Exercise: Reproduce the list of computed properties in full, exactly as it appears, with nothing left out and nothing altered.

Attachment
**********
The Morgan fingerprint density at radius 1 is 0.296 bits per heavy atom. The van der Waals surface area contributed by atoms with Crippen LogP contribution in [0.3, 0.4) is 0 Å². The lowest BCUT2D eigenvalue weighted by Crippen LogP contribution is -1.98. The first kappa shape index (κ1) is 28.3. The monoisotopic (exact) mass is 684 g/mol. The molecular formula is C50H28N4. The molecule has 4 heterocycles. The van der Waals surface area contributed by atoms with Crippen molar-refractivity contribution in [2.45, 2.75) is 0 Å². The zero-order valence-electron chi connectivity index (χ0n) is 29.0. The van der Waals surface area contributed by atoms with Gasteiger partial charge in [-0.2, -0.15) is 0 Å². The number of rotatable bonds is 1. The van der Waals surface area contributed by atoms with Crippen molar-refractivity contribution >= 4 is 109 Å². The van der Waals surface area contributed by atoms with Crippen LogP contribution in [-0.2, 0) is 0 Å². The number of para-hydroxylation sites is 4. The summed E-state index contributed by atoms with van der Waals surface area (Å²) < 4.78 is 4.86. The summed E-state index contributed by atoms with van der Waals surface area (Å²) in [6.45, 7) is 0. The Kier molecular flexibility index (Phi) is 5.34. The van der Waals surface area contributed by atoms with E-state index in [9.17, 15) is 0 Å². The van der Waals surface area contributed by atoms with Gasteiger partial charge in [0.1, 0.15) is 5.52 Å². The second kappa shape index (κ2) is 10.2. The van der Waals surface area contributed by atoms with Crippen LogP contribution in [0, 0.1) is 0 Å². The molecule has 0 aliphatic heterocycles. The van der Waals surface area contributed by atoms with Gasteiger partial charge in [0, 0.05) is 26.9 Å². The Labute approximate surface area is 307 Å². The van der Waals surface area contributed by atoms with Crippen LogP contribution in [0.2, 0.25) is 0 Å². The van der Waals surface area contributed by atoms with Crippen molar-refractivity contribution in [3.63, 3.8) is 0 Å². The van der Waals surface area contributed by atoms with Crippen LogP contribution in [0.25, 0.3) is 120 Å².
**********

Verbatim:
The Morgan fingerprint density at radius 1 is 0.296 bits per heavy atom. The van der Waals surface area contributed by atoms with Crippen LogP contribution in [0.3, 0.4) is 0 Å². The lowest BCUT2D eigenvalue weighted by Crippen LogP contribution is -1.98. The first kappa shape index (κ1) is 28.3. The monoisotopic (exact) mass is 684 g/mol. The molecular formula is C50H28N4. The molecule has 4 heterocycles. The van der Waals surface area contributed by atoms with Crippen molar-refractivity contribution in [2.45, 2.75) is 0 Å². The zero-order valence-electron chi connectivity index (χ0n) is 29.0. The van der Waals surface area contributed by atoms with Gasteiger partial charge in [-0.2, -0.15) is 0 Å². The number of rotatable bonds is 1. The van der Waals surface area contributed by atoms with Crippen molar-refractivity contribution >= 4 is 109 Å². The van der Waals surface area contributed by atoms with Crippen LogP contribution in [-0.2, 0) is 0 Å². The number of para-hydroxylation sites is 4. The summed E-state index contributed by atoms with van der Waals surface area (Å²) < 4.78 is 4.86. The summed E-state index contributed by atoms with van der Waals surface area (Å²) in [6.45, 7) is 0. The Kier molecular flexibility index (Phi) is 5.34. The van der Waals surface area contributed by atoms with E-state index in [9.17, 15) is 0 Å². The van der Waals surface area contributed by atoms with Gasteiger partial charge in [0.1, 0.15) is 5.52 Å². The second kappa shape index (κ2) is 10.2. The van der Waals surface area contributed by atoms with Crippen LogP contribution in [0, 0.1) is 0 Å². The molecule has 0 aliphatic heterocycles. The van der Waals surface area contributed by atoms with Gasteiger partial charge in [0, 0.05) is 26.9 Å². The Labute approximate surface area is 307 Å². The van der Waals surface area contributed by atoms with Crippen LogP contribution in [0.2, 0.25) is 0 Å². The van der Waals surface area contributed by atoms with Crippen molar-refractivity contribution in [3.63, 3.8) is 0 Å². The van der Waals surface area contributed by atoms with Crippen LogP contribution in [0.25, 0.3) is 120 Å².